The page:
To be honest, it's not like I'm a brave man. I'm not. At all. It just, well, it doesn't take that much strength of will not to be scared. Who the hell am I supposed to be scared of? Joseph Padilla, dirty bomber who didn't actually know how to build a bomb, had no allies or supplies, and against whom the government case is so weak they're now shuffling him from court to court to avoid the public embarassment of a trial? The fuckwits who were going to take down the Brooklyn Bridge with blowtorches? Richard Reid, the Zeppo of suicide bombers? The great Canadian plot that had organized over the internet, was penetrated by the Mounties on day one, and we were told had a TRUCK FULL OF EXPLOSIVES ... which they had bought from the Mounties in a sting operation but hey let's skip right over that. Or how about the "compound" of Christian cultists in Florida who were planning on blowing up the Sears Tower with ... kung fu?Can they really blow up airplanes with Snapple? Holy crap, I'll never fly or go to 7/11 again.
And now these guys. As the initial "OH SWEET MOTHER OF GOD THEY CAN BLOW US UP WITH SNAPPLE BOTTLES!!" hysteria subsides, we discover that these guys had been under surveillance, completely penetrated, by no less than three major intelligence agencies. That they were planning on cell phones, and some of them openly travelled to Pakistan (way to keep the cover, Reilly, Ace of Spies).
Lawmakers and recently retired Homeland Security officials say they are concerned the department's research and development effort is bogged down by bureaucracy, lack of strategic planning and failure to use money wisely.
The department failed to spend $200 million in research and development money from past years, forcing lawmakers to rescind the money this summer.
The administration also was slow to start testing a new liquid explosives detector that the Japanese government provided to the United States earlier this year.
While finding the time to determine that an Ohio petting zoo might be a terrorist target, the Department of Homeland security hasn't been able to figure out how to spend funds allocated to defend aircraft from potential terrorist bombs.
For more than four years, officials inside Homeland Security also have debated whether to deploy smaller trace explosive detectors — already in most American airports — to foreign airports to help stop any bomb chemicals or devices from making it onto U.S.-destined flights.
A 2002 Homeland Security report recommended "immediate deployment" of the trace units to key European airports, highlighting their low cost, $40,000 per unit, and their detection capabilities. The report said one such unit was able, 25 days later, to detect explosives residue inside the airplane where convicted shoe bomber Richard Reid was foiled in December 2001.
Tony Fainberg, who formerly oversaw Homeland Security's explosive and radiation detection research with the national labs, said he strongly urged deployment of the detectors overseas but was rebuffed.
"It is not that expensive," said Fainberg, who recently retired. "There was no resistance from any country that I was aware of, and yet we didn't deploy it."
Fainberg said research efforts were often frustrated inside Homeland Security by "bureaucratic games," a lack of strategic goals and months-long delays in distributing money Congress had already approved.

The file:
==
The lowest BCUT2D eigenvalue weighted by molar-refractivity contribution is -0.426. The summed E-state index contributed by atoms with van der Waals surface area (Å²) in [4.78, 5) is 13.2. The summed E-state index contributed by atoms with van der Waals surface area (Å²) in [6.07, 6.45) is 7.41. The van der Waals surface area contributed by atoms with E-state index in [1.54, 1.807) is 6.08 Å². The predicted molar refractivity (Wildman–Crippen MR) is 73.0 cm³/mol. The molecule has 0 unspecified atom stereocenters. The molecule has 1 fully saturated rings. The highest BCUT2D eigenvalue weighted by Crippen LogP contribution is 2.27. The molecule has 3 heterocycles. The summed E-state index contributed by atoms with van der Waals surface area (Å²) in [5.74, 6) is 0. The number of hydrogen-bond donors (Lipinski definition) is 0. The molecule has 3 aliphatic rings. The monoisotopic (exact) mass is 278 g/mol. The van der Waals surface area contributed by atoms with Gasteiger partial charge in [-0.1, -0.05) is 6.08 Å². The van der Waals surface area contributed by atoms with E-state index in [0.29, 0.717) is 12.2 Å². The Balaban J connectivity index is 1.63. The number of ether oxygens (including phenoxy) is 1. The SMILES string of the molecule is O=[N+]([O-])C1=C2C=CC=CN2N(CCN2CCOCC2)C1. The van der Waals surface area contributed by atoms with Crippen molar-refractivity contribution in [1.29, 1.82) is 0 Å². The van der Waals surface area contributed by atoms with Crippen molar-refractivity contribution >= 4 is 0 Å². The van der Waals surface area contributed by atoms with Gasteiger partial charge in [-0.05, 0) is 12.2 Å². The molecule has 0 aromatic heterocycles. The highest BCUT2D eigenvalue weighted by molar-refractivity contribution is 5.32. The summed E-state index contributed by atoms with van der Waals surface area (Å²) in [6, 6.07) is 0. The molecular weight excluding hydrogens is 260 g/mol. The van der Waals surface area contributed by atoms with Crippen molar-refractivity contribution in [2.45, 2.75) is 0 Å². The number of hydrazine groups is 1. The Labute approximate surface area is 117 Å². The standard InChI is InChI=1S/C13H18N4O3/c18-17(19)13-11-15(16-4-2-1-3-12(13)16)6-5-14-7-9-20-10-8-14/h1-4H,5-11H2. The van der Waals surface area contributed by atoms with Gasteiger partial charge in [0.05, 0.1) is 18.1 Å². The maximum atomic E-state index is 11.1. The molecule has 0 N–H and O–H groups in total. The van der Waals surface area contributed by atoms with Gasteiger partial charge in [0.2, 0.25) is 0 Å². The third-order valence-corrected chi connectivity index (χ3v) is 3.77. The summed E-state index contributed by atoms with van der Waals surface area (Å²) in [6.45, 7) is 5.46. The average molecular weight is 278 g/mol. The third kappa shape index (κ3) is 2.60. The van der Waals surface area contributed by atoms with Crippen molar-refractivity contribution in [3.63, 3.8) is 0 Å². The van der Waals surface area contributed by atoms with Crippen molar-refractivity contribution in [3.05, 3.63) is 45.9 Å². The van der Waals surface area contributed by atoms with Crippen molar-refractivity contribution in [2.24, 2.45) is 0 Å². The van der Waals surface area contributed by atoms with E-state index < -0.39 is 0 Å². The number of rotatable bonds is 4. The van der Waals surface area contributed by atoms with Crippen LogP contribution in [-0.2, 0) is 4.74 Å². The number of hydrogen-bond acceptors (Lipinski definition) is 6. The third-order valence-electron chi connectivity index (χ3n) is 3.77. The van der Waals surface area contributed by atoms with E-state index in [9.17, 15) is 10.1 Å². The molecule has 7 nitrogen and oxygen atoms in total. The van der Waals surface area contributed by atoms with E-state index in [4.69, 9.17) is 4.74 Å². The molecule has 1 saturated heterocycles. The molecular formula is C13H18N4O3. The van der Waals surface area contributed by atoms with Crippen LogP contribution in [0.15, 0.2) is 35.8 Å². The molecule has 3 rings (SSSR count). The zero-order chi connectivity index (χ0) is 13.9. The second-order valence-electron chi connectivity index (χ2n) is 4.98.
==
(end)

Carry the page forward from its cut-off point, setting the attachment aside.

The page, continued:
"There has not been a focused and coherent strategic plan for defining what we need ... and then matching the research and development plans to that overall strategy," he said.
Doesn't this sound like standard operating procedure at DHS and, for the matter, the Pentagon and the White House?
Mr. Wilkes had set up separate meetings with the lawmakers hoping to win a government contract, and he planned to punctuate each pitch with a campaign donation. But his hometown congressman, Representative Bill Lowery of San Diego, a Republican, told him that presenting the checks during the sessions was not how things were done, Mr. Wilkes recalled.
Instead, Mr. Wilkes said, Mr. Lowery taught him the right way to do it: hand over the envelope in the hallway outside the suite, at least a few feet away.
Wilkes was a quick study and learned quickly that prominent Republican congressman were easily swayed by envelopes filled with money.
Mr. Wilkes described the appropriations process as little more than a shakedown. He said that lobbyists close to the committee members unceasingly demanded campaign contributions from entrepreneurs like him. Mr. Wilkes and his associates have given more than $706,000 to federal campaigns since 1997, according to public records, and he said he had brought in more as a fund-raiser. Since 2000, Mr. Wilkes’s principal company has received about $100 million in federal contracts.Wilkes most publicized congressional connection was convicted Republican felon Randy "Duke" Cunningham, to whom Wilkes provided over $500,000 in bribes (not to be confused with the $706,000 noted above), but the member of congress with the most to lose in the on-going Wilkes' investigation is Jerry Lewis (CA-41). Lewis' relationship with Wilkes was facilitated by Bill Lowery, whose lobbying firm is virtually based on its relationship to the powerful Lewis and the earmarks he controls.
“Lowery would always say, ‘It is a two-part deal,’ ” he recalled. “ ‘Jerry will make the request. Jerry will carry the vote. Jerry will have plenty of time for this. If you don’t want to make the contributions, chair the fund-raising event, you will get left behind.’ ”Lewis continues to try and distance himself from Wilkes, but Wilkes has the goods on both Lewis and Lowery.